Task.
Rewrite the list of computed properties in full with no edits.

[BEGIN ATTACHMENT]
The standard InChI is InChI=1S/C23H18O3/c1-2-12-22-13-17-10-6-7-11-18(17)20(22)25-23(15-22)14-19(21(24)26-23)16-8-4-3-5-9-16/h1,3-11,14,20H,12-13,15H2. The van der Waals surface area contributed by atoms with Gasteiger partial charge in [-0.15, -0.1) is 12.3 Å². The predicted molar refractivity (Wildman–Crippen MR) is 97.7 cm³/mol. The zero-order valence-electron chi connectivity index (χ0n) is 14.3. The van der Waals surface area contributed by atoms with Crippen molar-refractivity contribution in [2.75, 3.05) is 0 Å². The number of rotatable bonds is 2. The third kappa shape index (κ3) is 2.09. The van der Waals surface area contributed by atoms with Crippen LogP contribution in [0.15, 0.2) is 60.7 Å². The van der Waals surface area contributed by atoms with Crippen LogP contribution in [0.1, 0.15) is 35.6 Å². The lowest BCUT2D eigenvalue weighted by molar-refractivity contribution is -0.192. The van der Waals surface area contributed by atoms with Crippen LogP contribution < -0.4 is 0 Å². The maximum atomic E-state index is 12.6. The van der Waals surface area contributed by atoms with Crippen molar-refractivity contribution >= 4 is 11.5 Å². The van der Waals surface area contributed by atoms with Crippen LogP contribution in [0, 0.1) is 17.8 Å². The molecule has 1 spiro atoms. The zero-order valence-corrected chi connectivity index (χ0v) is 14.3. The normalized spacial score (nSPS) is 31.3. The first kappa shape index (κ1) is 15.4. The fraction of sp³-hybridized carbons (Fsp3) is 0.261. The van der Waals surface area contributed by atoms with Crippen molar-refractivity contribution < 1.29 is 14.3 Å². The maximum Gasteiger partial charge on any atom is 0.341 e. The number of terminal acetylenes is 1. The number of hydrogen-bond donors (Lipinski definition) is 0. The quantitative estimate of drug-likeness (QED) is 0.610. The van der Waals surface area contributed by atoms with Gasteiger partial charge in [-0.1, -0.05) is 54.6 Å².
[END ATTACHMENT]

The standard InChI is InChI=1S/C23H18O3/c1-2-12-22-13-17-10-6-7-11-18(17)20(22)25-23(15-22)14-19(21(24)26-23)16-8-4-3-5-9-16/h1,3-11,14,20H,12-13,15H2. The van der Waals surface area contributed by atoms with Gasteiger partial charge in [-0.15, -0.1) is 12.3 Å². The predicted molar refractivity (Wildman–Crippen MR) is 97.7 cm³/mol. The zero-order valence-electron chi connectivity index (χ0n) is 14.3. The van der Waals surface area contributed by atoms with Crippen molar-refractivity contribution in [2.75, 3.05) is 0 Å². The number of rotatable bonds is 2. The third kappa shape index (κ3) is 2.09. The van der Waals surface area contributed by atoms with Crippen LogP contribution in [0.15, 0.2) is 60.7 Å². The van der Waals surface area contributed by atoms with Crippen LogP contribution in [0.1, 0.15) is 35.6 Å². The lowest BCUT2D eigenvalue weighted by molar-refractivity contribution is -0.192. The van der Waals surface area contributed by atoms with Crippen LogP contribution < -0.4 is 0 Å². The maximum atomic E-state index is 12.6. The van der Waals surface area contributed by atoms with Crippen molar-refractivity contribution >= 4 is 11.5 Å². The van der Waals surface area contributed by atoms with Crippen LogP contribution in [0, 0.1) is 17.8 Å². The molecule has 1 spiro atoms. The zero-order valence-corrected chi connectivity index (χ0v) is 14.3. The normalized spacial score (nSPS) is 31.3. The first kappa shape index (κ1) is 15.4. The fraction of sp³-hybridized carbons (Fsp3) is 0.261. The van der Waals surface area contributed by atoms with Crippen molar-refractivity contribution < 1.29 is 14.3 Å². The maximum Gasteiger partial charge on any atom is 0.341 e. The number of terminal acetylenes is 1. The number of hydrogen-bond donors (Lipinski definition) is 0. The quantitative estimate of drug-likeness (QED) is 0.610. The van der Waals surface area contributed by atoms with Gasteiger partial charge in [-0.1, -0.05) is 54.6 Å².